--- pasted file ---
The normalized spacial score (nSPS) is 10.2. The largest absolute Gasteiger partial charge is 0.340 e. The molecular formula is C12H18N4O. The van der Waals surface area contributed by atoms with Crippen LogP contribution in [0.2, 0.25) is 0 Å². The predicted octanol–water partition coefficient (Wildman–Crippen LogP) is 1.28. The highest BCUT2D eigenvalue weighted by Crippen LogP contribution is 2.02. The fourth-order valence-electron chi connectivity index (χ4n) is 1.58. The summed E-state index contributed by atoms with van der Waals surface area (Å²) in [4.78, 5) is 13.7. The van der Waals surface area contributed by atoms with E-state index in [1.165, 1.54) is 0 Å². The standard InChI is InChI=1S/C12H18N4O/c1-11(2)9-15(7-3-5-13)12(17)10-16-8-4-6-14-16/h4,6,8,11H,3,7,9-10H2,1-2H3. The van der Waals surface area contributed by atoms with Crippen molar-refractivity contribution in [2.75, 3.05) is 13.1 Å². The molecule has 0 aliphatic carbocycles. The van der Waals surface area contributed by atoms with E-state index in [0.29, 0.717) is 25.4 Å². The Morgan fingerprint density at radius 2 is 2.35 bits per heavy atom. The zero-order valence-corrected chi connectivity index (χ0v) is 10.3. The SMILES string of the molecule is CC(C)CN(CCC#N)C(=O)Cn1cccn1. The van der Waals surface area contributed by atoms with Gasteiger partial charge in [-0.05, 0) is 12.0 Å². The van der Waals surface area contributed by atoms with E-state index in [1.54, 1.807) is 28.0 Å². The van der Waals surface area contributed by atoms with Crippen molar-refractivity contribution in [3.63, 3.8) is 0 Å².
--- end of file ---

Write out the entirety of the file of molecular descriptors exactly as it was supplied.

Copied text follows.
The normalized spacial score (nSPS) is 10.2. The largest absolute Gasteiger partial charge is 0.340 e. The molecular formula is C12H18N4O. The van der Waals surface area contributed by atoms with Crippen LogP contribution in [0.2, 0.25) is 0 Å². The predicted octanol–water partition coefficient (Wildman–Crippen LogP) is 1.28. The highest BCUT2D eigenvalue weighted by Crippen LogP contribution is 2.02. The fourth-order valence-electron chi connectivity index (χ4n) is 1.58. The summed E-state index contributed by atoms with van der Waals surface area (Å²) in [4.78, 5) is 13.7. The van der Waals surface area contributed by atoms with E-state index in [1.165, 1.54) is 0 Å². The standard InChI is InChI=1S/C12H18N4O/c1-11(2)9-15(7-3-5-13)12(17)10-16-8-4-6-14-16/h4,6,8,11H,3,7,9-10H2,1-2H3. The van der Waals surface area contributed by atoms with Crippen molar-refractivity contribution in [2.75, 3.05) is 13.1 Å². The molecule has 0 aliphatic carbocycles. The van der Waals surface area contributed by atoms with E-state index in [0.29, 0.717) is 25.4 Å². The Morgan fingerprint density at radius 2 is 2.35 bits per heavy atom. The zero-order valence-corrected chi connectivity index (χ0v) is 10.3. The SMILES string of the molecule is CC(C)CN(CCC#N)C(=O)Cn1cccn1. The van der Waals surface area contributed by atoms with Gasteiger partial charge in [-0.05, 0) is 12.0 Å². The van der Waals surface area contributed by atoms with E-state index in [1.54, 1.807) is 28.0 Å². The van der Waals surface area contributed by atoms with Crippen molar-refractivity contribution in [3.63, 3.8) is 0 Å².